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NIH Wants to Study Why Some People React to COVID-19 Vaccines; Wants Volunteers

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The National Institutes of Health (NIH) is putting together a study to find out why people are showing severe allergic reactions when administered with the vaccine made by Pfizer-BioNTech, although such cases are rare, the Hill reports.

The study aims to discover what component of the vaccine causes people to undergo anaphylaxis, a severe allergic reaction to the vaccine, which can prove life-threatening in many cases. Although a very challenging effort, scientists would be hoping to achieve their goal in the weeks ahead as more and more people in the country get vaccinated.

For this study, the NIH is seeking participants who have a history of severe anaphylaxis and would receive the vaccine under close medical supervision. Daniel Rotrosen, director of the Division of Allergy, Immunology, and Transplantation at the National Institute of Allergy and Infectious Diseases, said that it was not a simple study design, as the study requires highly-allergic individuals, which would not be easy to find.

While both Pfizer and Moderna vaccines underwent rigorous scientific scrutiny by various independent panels of experts, no cases of anaphylaxis have happened with the newly-approved vaccines by Moderna, which would be administered to the public this week.

The government has urged the public not to be discouraged by the negligible adverse reactions that occur from vaccination. They recommend that people who get vaccinated should remain within a clinic for up to 30 minutes if they have a history of severe allergic reactions. However, using epinephrine, anaphylaxis can be quickly arrested.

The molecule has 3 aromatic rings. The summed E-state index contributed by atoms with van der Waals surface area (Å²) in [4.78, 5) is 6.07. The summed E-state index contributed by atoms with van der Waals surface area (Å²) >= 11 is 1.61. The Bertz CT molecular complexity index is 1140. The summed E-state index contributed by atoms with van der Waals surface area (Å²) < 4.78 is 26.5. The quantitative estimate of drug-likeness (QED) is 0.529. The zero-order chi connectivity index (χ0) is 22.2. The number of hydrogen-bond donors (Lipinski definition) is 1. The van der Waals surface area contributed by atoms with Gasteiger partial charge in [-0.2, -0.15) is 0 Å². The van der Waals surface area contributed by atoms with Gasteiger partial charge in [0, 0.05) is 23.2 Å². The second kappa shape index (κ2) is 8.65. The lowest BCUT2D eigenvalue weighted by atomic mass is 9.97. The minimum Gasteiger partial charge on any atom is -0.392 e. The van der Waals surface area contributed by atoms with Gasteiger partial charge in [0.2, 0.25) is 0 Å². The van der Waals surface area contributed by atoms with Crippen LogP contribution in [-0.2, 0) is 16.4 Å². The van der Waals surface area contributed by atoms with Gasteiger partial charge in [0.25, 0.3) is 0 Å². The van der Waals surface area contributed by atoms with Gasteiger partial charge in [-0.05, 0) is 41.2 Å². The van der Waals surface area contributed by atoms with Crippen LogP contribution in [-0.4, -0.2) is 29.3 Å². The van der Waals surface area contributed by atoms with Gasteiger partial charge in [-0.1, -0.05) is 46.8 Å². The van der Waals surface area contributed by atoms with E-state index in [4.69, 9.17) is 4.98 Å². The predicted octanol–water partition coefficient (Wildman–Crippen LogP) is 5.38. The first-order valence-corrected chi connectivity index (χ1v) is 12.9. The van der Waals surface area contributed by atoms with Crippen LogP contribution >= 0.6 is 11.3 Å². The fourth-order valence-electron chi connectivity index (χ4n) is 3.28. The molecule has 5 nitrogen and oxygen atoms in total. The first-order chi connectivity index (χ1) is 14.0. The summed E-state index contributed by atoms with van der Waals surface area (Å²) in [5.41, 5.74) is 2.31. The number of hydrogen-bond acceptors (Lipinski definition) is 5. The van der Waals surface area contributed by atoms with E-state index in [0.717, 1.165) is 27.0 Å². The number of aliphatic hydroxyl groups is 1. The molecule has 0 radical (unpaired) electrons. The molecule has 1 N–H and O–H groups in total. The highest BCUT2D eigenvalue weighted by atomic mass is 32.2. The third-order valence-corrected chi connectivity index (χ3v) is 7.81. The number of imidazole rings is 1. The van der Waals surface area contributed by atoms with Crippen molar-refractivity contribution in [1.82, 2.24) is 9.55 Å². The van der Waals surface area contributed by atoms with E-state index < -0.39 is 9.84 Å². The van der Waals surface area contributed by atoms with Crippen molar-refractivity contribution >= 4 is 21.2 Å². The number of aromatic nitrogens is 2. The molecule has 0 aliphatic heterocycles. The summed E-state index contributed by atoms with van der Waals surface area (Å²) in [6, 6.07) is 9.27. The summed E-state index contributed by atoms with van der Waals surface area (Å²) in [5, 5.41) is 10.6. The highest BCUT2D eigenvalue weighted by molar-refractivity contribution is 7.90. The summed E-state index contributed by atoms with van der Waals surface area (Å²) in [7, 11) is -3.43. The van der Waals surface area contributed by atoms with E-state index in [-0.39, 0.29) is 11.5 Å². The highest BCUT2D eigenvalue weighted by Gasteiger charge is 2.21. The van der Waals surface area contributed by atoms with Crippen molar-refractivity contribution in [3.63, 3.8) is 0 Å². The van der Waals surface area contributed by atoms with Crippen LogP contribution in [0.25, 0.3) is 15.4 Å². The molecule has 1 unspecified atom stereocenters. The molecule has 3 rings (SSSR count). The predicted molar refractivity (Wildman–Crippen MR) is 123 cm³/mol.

According to the US Centers for Disease Control and Prevention (CDC), as of Sunday afternoon, about 556,000 people have been vaccinated in the United States. On the other hand, as of Saturday, the CDC recorded six cases of anaphylaxis in people who received the vaccine made by Pfizer-BioNTech, the Washington Post writes.

While the vaccines do not contain the coronavirus itself, it has a synthetic messenger RNA that instructs cells to replicate a protein of the coronavirus. The immune system subsequently builds up antibodies to fight off the infections by the real virus. Following vaccinations, people can experience mild symptoms such as headaches, fatigue, or pain at the injection site. These symptoms disappear within a day or two.

According to Peter Marks, a director of the US Food and Drug Administration (FDA), polyethylene glycol is considered a prime suspect for the negative reactions experienced after vaccination. PEG, as the compound is known is found in other drugs and cosmetics.

Retrosen said the intended study by the NIH would involve hundreds of participants who would be stationed at various clinics across the country. He said the volunteers would be under strict observations and follow-up to evaluate their reactions.

Professor N. Franklin Adkinson of the Johns Hopkins Medical School re-echoed the same sentiments as Marks, identifying PEG as a leading suspect in anaphylaxis reactions caused by the vaccine.

The authorities commenced looking into cases involving anaphylaxis when a middle-aged woman and an employee of Bartlett Regional Hospital in Juneau, Alaska, suffered multiple phases of anaphylaxis after vaccination. She had to be administered epinephrine and other medications before she recovered.

Vaccination in the US is ongoing and several government officials have been publicly vaccinated to build up the public’s confidence in the inoculation program.


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